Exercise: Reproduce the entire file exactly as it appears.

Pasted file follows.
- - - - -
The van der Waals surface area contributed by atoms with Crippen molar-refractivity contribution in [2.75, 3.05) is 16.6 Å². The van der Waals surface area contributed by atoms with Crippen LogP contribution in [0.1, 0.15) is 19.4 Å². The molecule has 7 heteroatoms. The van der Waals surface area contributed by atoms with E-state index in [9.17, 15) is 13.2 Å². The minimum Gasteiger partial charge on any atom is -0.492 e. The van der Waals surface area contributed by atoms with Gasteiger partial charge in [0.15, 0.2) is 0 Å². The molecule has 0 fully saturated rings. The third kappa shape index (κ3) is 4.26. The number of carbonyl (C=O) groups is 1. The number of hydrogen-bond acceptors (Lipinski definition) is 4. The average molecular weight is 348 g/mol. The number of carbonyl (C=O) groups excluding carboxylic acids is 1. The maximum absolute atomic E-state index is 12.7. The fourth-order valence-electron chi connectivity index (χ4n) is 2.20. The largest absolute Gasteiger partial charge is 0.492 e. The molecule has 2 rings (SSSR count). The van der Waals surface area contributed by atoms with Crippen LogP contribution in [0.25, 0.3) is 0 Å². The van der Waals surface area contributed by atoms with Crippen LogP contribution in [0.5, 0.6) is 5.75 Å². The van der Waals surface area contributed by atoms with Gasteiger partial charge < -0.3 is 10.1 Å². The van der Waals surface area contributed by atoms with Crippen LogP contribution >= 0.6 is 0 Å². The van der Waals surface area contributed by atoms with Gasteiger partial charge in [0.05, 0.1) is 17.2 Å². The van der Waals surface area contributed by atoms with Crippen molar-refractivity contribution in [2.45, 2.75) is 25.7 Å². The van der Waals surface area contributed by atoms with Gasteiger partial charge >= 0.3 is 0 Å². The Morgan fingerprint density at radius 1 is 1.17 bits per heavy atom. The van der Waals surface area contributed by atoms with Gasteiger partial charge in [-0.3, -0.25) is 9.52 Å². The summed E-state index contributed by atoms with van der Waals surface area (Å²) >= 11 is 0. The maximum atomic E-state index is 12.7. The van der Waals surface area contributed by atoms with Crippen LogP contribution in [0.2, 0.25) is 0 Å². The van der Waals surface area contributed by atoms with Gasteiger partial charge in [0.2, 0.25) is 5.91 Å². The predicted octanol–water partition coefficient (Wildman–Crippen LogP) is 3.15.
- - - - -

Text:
The van der Waals surface area contributed by atoms with Crippen molar-refractivity contribution in [2.75, 3.05) is 16.6 Å². The van der Waals surface area contributed by atoms with Crippen LogP contribution in [0.1, 0.15) is 19.4 Å². The molecule has 7 heteroatoms. The van der Waals surface area contributed by atoms with E-state index in [9.17, 15) is 13.2 Å². The minimum Gasteiger partial charge on any atom is -0.492 e. The van der Waals surface area contributed by atoms with Gasteiger partial charge in [0.15, 0.2) is 0 Å². The molecule has 0 fully saturated rings. The third kappa shape index (κ3) is 4.26. The number of carbonyl (C=O) groups is 1. The number of hydrogen-bond acceptors (Lipinski definition) is 4. The average molecular weight is 348 g/mol. The number of carbonyl (C=O) groups excluding carboxylic acids is 1. The maximum absolute atomic E-state index is 12.7. The fourth-order valence-electron chi connectivity index (χ4n) is 2.20. The largest absolute Gasteiger partial charge is 0.492 e. The molecule has 2 rings (SSSR count). The van der Waals surface area contributed by atoms with Crippen LogP contribution in [0.25, 0.3) is 0 Å². The van der Waals surface area contributed by atoms with Crippen LogP contribution in [0.5, 0.6) is 5.75 Å². The van der Waals surface area contributed by atoms with Gasteiger partial charge < -0.3 is 10.1 Å². The van der Waals surface area contributed by atoms with Crippen LogP contribution >= 0.6 is 0 Å². The van der Waals surface area contributed by atoms with Gasteiger partial charge in [0.05, 0.1) is 17.2 Å². The van der Waals surface area contributed by atoms with Crippen molar-refractivity contribution in [2.45, 2.75) is 25.7 Å². The van der Waals surface area contributed by atoms with Gasteiger partial charge >= 0.3 is 0 Å². The Morgan fingerprint density at radius 1 is 1.17 bits per heavy atom. The van der Waals surface area contributed by atoms with Gasteiger partial charge in [-0.3, -0.25) is 9.52 Å². The summed E-state index contributed by atoms with van der Waals surface area (Å²) >= 11 is 0. The maximum atomic E-state index is 12.7. The van der Waals surface area contributed by atoms with Crippen LogP contribution in [0.2, 0.25) is 0 Å². The van der Waals surface area contributed by atoms with Gasteiger partial charge in [0.2, 0.25) is 5.91 Å². The predicted octanol–water partition coefficient (Wildman–Crippen LogP) is 3.15.